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Numbers Tell Holiday Story

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Certain dates — July 4, 9/11/01, Dec. 25 — are significant and they are given special recognition annually.

Most Americans recognize the date of the signing of the Declaration of Independence in 1776 as the birthday of our country.

It would be hard to believe there is an adult who does not remember the fall of the twin towers of New York’s World Trade Center after Middle Eastern Jihadists flew a pair of hi-jacked airliners into them killing nearly 3,000 people.

And the most celebrated day in history (though probably the incorrect date) is in recognition of the birthday of Jesus Christ, called the Savior of the world in the Bible.

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One more significant date comes up this week — 11/11/11. Although it has been celebrated for 102 years, the significance of the date of what now is known as Veteran’s Day is less and less known.

The triple 11 marks the hour, the day, and the month of the ceasefire that ended what was billed as “the war to end all wars” (World War I).

While that 1918 dream has yet to come to pass — this nation has since been involved in at least 14 wars or armed conflicts that have taken nearly half a million civilian and military lives and costing more than $2 trillion — and there no longer are any survivors of that conflict, we, as we should, still honor veterans of all our wars on that date first known as Armistice Day.

But with all the orphans, widows, permanently crippled men and women, crumbled cities and towns, and tattered economies behind those numbers, it is difficult to see the hope in the holiday that President Woodrow Wilson did when he designated the day to “honor with solemn pride” the heroism of those who died in the service of their country and to express “gratitude for the victory.”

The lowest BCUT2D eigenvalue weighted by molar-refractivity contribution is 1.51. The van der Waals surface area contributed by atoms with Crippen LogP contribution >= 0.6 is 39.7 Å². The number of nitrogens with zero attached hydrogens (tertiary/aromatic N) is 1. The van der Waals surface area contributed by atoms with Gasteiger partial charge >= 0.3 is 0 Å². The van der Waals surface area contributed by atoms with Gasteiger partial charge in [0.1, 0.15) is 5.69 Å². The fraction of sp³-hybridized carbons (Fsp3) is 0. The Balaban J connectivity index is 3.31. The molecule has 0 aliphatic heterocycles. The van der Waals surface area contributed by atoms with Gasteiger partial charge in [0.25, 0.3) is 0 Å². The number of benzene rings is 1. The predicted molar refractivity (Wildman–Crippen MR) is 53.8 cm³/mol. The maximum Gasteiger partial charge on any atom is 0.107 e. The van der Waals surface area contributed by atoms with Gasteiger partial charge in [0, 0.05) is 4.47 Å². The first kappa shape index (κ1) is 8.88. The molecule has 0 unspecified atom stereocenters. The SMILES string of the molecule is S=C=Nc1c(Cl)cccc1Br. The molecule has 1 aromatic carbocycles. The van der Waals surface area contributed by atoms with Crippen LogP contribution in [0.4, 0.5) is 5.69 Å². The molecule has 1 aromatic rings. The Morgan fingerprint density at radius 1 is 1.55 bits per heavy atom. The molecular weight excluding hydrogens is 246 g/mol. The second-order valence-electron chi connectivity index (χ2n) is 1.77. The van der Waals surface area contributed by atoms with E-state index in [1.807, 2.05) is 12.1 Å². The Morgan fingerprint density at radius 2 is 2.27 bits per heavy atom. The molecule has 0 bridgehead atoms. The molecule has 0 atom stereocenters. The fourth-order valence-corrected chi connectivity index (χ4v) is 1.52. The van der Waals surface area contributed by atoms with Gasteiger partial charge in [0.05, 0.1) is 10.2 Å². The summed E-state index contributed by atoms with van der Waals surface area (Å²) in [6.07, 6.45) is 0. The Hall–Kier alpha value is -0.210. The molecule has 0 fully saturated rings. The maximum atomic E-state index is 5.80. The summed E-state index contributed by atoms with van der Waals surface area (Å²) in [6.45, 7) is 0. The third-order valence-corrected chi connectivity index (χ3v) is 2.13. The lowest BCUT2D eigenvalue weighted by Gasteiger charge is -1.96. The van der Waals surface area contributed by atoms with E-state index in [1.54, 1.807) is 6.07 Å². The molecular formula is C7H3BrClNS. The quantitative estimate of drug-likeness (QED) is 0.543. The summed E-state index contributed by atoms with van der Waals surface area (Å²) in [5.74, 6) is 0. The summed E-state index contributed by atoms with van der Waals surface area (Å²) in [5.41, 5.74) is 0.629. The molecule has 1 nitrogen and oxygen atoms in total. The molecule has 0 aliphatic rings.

Although Wilson, the pious son of a Presbyterian minister, never specifically said to whom the nation should express thanks, it seems reasonable he had in mind Ephesians 5:20 where it advises: “always giving thanks to God the Father for everything, in the name of our Lord Jesus Christ.”

That was the attitude of President Dwight D. Eisenhower who in 1954 signed the law renaming the holiday Veterans Day honoring veterans of all our wars. The Congress urged that the anniversary “should be commemorated with Thanksgiving and prayer and exercises designed to perpetuate peace through good will and mutual understanding between nations.”

Another staunch Presbyterian who grew up in a faithful Mennonite family, General Eisenhower had been supreme commander of allied troops in Europe during World War II. He said he considered God as a silent ally in war and peace and it was he who led Congress to adopt the words “in God we trust” as our national motto and to add the words “under God” to the Pledge of Allegiance.

So it was not surprising that he would link honoring veterans and faith in this way:

“ …We are reaffirming the transcendence of religious faith in America’s heritage and future; in this way we shall constantly strengthen those spiritual weapons which forever will keep our country’s most powerful resource in peace or war.”

(Adon Taft was religion editor for 37 of his 49 years as a reporter with The Miami Herald. He taught social studies at Miami-Dade Community College. Now retired in Birmingham, AL, he can be reached at [email protected].)

Adon Taft
Adon Taft
Adon Taft was the religion editor for 37 of his 48 years with The Miami Herald. He taught social studies at Miami-Dade Community College and authored the chapters on religion in the three-volume history of the state, “ Florida from Indian Trail to Space Age,” edited by Dr. Charlton W. Tebeau and Ruby Leach Carson.
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